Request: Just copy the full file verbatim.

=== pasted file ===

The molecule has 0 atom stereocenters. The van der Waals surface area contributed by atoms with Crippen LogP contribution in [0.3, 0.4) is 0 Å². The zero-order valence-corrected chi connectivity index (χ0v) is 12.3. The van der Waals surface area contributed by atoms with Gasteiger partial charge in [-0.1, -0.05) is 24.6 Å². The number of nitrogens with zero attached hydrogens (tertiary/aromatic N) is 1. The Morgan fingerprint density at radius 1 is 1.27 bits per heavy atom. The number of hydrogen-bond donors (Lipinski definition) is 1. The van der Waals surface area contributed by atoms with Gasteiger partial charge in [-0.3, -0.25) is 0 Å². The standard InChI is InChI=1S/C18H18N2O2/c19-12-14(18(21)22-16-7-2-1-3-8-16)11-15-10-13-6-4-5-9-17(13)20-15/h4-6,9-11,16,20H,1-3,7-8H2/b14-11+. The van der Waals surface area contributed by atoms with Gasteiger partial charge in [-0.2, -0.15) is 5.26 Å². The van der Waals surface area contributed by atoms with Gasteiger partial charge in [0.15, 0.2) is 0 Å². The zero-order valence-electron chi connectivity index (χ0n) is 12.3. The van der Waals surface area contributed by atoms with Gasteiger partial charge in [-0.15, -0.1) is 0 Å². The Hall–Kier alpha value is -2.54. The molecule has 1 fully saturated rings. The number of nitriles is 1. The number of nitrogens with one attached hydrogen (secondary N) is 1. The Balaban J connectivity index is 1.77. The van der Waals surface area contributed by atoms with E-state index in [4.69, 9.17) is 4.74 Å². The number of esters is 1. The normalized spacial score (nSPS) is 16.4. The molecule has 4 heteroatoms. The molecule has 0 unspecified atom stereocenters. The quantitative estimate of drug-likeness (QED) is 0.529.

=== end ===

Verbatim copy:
The molecule has 0 atom stereocenters. The van der Waals surface area contributed by atoms with Crippen LogP contribution in [0.3, 0.4) is 0 Å². The zero-order valence-corrected chi connectivity index (χ0v) is 12.3. The van der Waals surface area contributed by atoms with Gasteiger partial charge in [-0.1, -0.05) is 24.6 Å². The number of nitrogens with zero attached hydrogens (tertiary/aromatic N) is 1. The Morgan fingerprint density at radius 1 is 1.27 bits per heavy atom. The number of hydrogen-bond donors (Lipinski definition) is 1. The van der Waals surface area contributed by atoms with Gasteiger partial charge in [-0.3, -0.25) is 0 Å². The standard InChI is InChI=1S/C18H18N2O2/c19-12-14(18(21)22-16-7-2-1-3-8-16)11-15-10-13-6-4-5-9-17(13)20-15/h4-6,9-11,16,20H,1-3,7-8H2/b14-11+. The van der Waals surface area contributed by atoms with Gasteiger partial charge in [-0.2, -0.15) is 5.26 Å². The van der Waals surface area contributed by atoms with Gasteiger partial charge in [0.15, 0.2) is 0 Å². The zero-order valence-electron chi connectivity index (χ0n) is 12.3. The van der Waals surface area contributed by atoms with Gasteiger partial charge in [-0.15, -0.1) is 0 Å². The Hall–Kier alpha value is -2.54. The molecule has 1 fully saturated rings. The number of nitriles is 1. The number of nitrogens with one attached hydrogen (secondary N) is 1. The Balaban J connectivity index is 1.77. The van der Waals surface area contributed by atoms with E-state index in [4.69, 9.17) is 4.74 Å². The number of esters is 1. The normalized spacial score (nSPS) is 16.4. The molecule has 4 heteroatoms. The molecule has 0 unspecified atom stereocenters. The quantitative estimate of drug-likeness (QED) is 0.529.